GALLIPOLIS — Gallipolis Municipal Judge Eric Mulford has announced that the municipal court will offer a license forfeiture and registration block quick removal program during the month of March.
The program is focused on helping citizens who have had a license forfeiture or registration block imposed for failing to voluntarily pay a fine. The program is open only to residents of Gallia County whose license forfeiture or registration block was imposed by the Gallipolis Municipal Court.
Between March 1st and March 29th, anyone who has had a license forfeiture or registration block imposed for non-payment of fines can pay 50 percent of their total fine and cost amount owed to the court and have the license forfeiture or registration block lifted. Persons taking advantage of the program must set up a monthly payment plan for the remaining balance.
Payments can be made in person at the municipal court clerk’s office in the Gallipolis Justice Center, 518 Second Avenue, Gallipolis, Ohio 45631, most weekdays between 7:30 a.m. and 4 p.m.; by mailing a check or money order payable to “Gallipolis Municipal Court” to the address listed above; online with a credit or debit card at gmcourt.org; or by calling Court Solutions at (844) 390-3558, although the provider does add an extra fee for taking payment by telephone.
The clerk of courts office will stay open until 6 p.m. on Thursday, March 21st to accommodate anyone who may work during the daytime who needs to appear to sign a payment plan. Because the court will be open late on that day, the court will close at 2 p.m. on Friday, March 22.
Mulford took the opportunity in announcing the program to remind the community about the Ohio Reinstatement Fee Amnesty Initiative available through July 31, 2019. House Bill 336 created a pilot program for driver’s license reinstatement fee reduction and waiver for offenders whose license was suspended for certain specific violations.
In order to be eligible for reinstatement fee reduction: applicants must have completed all court-ordered sanctions related to the eligible offense other than payment of reinstatement fees; and at least 18 months must have passed since the end of the period of the suspension ordered by the court.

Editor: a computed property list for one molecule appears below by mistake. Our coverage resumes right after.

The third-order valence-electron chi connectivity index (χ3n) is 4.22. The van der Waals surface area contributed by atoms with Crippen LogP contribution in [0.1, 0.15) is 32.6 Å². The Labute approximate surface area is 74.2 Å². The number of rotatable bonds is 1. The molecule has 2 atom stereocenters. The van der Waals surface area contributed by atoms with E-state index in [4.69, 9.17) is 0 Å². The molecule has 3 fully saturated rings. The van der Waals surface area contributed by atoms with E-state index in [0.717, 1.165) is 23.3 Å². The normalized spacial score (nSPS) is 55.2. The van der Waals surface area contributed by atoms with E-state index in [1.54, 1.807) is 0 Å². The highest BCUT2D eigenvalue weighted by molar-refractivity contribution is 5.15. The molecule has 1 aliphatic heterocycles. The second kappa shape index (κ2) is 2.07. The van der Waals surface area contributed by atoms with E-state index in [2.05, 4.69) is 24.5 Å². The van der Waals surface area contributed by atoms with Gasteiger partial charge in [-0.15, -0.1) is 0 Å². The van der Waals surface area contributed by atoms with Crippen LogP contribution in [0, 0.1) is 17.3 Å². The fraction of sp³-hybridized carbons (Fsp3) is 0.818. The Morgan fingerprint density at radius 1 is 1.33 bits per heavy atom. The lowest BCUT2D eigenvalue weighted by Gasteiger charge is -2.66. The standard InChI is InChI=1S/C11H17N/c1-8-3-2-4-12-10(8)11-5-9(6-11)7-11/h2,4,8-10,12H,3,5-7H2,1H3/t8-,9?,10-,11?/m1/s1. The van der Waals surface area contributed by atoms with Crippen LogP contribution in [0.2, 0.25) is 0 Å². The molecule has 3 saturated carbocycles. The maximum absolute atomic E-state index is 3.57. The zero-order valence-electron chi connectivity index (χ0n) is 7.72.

Applicants for the fee reduction or amnesty must complete BMV Form 2829. The form may be obtained in person at any deputy registrar license agency, online at bmv.ohio.gov/susp-fees-amnesty.aspx, or it can be mailed to you by calling (614) 752-7500.
“Both the court and the state legislature have prioritized assisting suspended drivers in becoming valid drivers. We realize that getting to work and school is a lot easier with a valid driver’s license, and I encourage anyone who may be suspended to take advantage of these opportunities before it’s too late,” Mulford said. “The law requires a driver’s license suspension for certain offenses, but with these programs the court and the legislature are reaching out and giving offenders a second chance to recover from using poor judgment and losing their license.”
According to the Ohio BMV, 1,100,593 Ohioans had a suspended driver’s license in 2017, the most recent year for which statistics were available, with 509,018 suspensions imposed against drivers who failed to take simple actions such as either paying a fine or appearing in court to contest a minor traffic ticket. Individuals can have multiple suspensions, with 3,293,740 total suspensions in effect statewide in 2017.
The judge reiterated that persons whose driver’s license is suspended because of non-payment of fines should contact the municipal court with any questions, whereas persons who have completed their underlying sentence but still owe reinstatement fees only should contact the Ohio BMV for assistance.
The Gallipolis Municipal Court can be reached at (740) 446-9400.